Saturday, August 15, 2009

Like a Sturgeon

So I didn't write about the second Hollister Beer Dinner six weeks ago, not because it wasn't great, but because I didn't want to seem like someone, after going on and on about the first one, who felt he wasn't fit to touch the hem of Dylan Fultineer's apron. I mean, too much praise is bad for anyone. But that means I can write about the third one that happened this past Wednesday night, an all-seafood fest that might have been the best of all (so far--no doubt Fultineer and brewer Eric Rose will top themselves again next time).

This go-round we even got 5 courses, and not just four and a welcome beer, as the evening kicked off with oysters and a vibrant champagne mignonette. And, as you know, oysters are aphrodisiacs, for I certainly loved the rest of the meal. If you're looking for a perfect bivalve, turns out Beausoleils from New Brunswick (Canada, not New Jersey, of course) will certainly do the trick. Alongside the oysters we enjoyed Sands Session Cream Ale, itself sharing that smooth champagne mouth feel, but it is not the Champagne of Beers as that is copyrighted and sucks besides.

We moved from the northern Atlantic to very close to home for the next two courses. A local halibut was served ceviche-style--we later learned it just got a quick shot of lime juice and a bit of that Cream Ale (there were a bunch of clever course to course bridges like that, those sneaky devils) and then set off with an unlikely yet brilliant mix of Tom's Shepherd's ambrosia melon sliced very thin, vivid watermelon radishes, also thin, watercress, and sesame seed cracker. Turns out halibut makes a fine sub in for something hammy in the old melon and prosciutto pair that underlines, as ever, you need some salt with your sweet (just wait till we get to dessert). Then there was the radish-y crunch, the cress's pepper. Ah, it was a fine plate of goodness that only made the delicate fresh halibut halibutier. That came with the Fairview Farmhouse that again provided just the right lift. Next time you think you must pinot grigio just say no for beer is the way to go.

Course three featured beer in prep and alongside, different brews, though. Local mussels, just the right, small, flavor-packed, untough size (keep those ginormous green-lippers away from my bowl), were braised in the Belgian Country Pale, and served alongside toasted ciabatta slathered with a house-made harissa aioli. I am dreaming of how to live in a giant bowl of these for a weekend someday. Rose and Fultineer thought they'd serve this with the beer they cooked with, but it turns out that was just too much, too bitter. So, instead, they went with the softer Hollister Hefeweizen, which I admit I don't drink much, but it transformed to something elegant and apt after the first mussel was consumed. This pairing thing is sort of a science, after all.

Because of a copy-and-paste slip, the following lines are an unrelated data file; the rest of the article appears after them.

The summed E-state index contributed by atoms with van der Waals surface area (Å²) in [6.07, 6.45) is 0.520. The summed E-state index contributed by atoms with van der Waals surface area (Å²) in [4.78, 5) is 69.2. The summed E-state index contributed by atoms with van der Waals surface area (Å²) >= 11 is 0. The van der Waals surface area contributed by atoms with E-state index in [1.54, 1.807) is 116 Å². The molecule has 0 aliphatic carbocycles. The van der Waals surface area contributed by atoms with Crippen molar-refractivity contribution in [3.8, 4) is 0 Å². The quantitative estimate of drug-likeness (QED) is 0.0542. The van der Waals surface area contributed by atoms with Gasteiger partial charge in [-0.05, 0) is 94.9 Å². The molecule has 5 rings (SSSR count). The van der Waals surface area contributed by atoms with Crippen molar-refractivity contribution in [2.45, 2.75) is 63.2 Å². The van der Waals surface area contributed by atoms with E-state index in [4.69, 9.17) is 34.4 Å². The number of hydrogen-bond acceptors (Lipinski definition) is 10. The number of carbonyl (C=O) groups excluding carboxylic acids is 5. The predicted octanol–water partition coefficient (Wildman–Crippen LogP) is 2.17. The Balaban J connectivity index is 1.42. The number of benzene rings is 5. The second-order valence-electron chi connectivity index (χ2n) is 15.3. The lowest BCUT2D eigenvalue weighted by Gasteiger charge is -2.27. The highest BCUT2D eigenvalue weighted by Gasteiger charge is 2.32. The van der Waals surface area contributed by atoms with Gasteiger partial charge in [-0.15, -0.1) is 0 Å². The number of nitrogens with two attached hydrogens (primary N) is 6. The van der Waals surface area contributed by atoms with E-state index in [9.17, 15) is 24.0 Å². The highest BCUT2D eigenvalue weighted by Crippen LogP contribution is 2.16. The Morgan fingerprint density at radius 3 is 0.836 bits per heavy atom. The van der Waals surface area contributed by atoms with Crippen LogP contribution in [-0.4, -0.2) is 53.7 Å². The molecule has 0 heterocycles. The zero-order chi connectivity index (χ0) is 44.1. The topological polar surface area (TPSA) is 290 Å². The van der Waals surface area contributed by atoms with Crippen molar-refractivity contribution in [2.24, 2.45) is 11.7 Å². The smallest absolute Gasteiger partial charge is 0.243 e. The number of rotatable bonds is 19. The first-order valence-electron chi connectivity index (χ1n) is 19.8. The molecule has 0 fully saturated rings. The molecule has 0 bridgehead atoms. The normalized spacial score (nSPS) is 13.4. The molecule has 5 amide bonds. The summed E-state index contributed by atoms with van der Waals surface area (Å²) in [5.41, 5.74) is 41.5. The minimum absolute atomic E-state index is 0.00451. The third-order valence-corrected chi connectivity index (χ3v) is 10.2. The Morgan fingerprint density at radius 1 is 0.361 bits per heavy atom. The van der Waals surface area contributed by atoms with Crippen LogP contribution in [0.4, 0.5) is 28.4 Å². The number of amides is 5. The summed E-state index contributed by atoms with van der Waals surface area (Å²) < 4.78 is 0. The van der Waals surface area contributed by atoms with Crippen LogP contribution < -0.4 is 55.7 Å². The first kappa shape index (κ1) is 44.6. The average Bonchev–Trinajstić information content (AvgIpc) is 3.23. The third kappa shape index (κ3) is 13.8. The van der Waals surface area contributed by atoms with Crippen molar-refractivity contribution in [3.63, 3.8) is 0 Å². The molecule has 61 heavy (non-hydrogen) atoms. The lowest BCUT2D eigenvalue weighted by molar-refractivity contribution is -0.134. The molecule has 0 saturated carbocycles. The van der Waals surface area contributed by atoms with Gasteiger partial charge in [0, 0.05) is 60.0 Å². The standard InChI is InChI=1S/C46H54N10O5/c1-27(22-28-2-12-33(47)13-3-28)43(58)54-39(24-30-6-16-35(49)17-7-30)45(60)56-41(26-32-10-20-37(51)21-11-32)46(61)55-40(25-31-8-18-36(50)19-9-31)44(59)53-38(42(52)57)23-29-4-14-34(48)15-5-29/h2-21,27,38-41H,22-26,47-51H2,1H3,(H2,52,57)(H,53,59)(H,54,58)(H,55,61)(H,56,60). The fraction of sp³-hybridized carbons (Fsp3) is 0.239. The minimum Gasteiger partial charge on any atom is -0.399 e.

The fourth course was a true treat, sturgeon. I'm a huge fan of this fish, although I don't get it much beyond at Cafe Beaujolais in Mendocino, where I eat maybe every 4 years if I'm lucky. Full of flavor and texture, it's a bit like swordfish without that density and those icky worms Tony Bourdain warned us all about. Fultineer wood grilled it (some oak, some apple) with a micro-crust of toasted Marcona almonds and evidently a lot of smashed anchovy and then set it in a plate of perfection--both slow-cooked romano beans and Hilltop & Canyon shell beans and a sofrito of cooked down deliciousness starting with smoked peppers and tomatoes from Windrose Farm. There was many a request for bread to sop up every last sofrito drop. Along with this killer course we had an Irish Red, itself a bit smoky like the grilled fish, itself full of flavors and notes like that sofrito. Sure, it would have been very good by itself. But why?

And then onto dessert, as if we weren't all stuffed to the gills already. (Get it? A seafood dinner?) Not that anyone didn't finish dessert, though. It began with an olive oil cake that made me kick myself for never trying to make that one in the Babbo Cookbook. Moistness, thy name is olive oil cake. Atop that was a creme fraiche ice cream, just tart enough. And atop that was, of all things, American sturgeon caviar. (Which came first, the sturgeon or the roe? Now we know.) The exploding salt inevitable of the caviar against the sweet, but not too, of the creme fraiche, all in icy, creamy loveliness. And then the cake. Washing that down was a 540 Apricot Wheat, again, with just enough fruit to add a dimension and not overpower.

Afterward our group opted to try to go look at the Perseids, and while we saw some, the best stars of the evening were clearly at Hollister.

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2 Comments:

Blogger Queen Whackamole said...

That was an amazing meal... still thinking about that ceviche, and the dessert... yum.

Maybe they could do an all-brulee and beer dinner?

9:41 AM  
Blogger George said...

If someone brings the sugar, I've got the torch.

10:15 PM  

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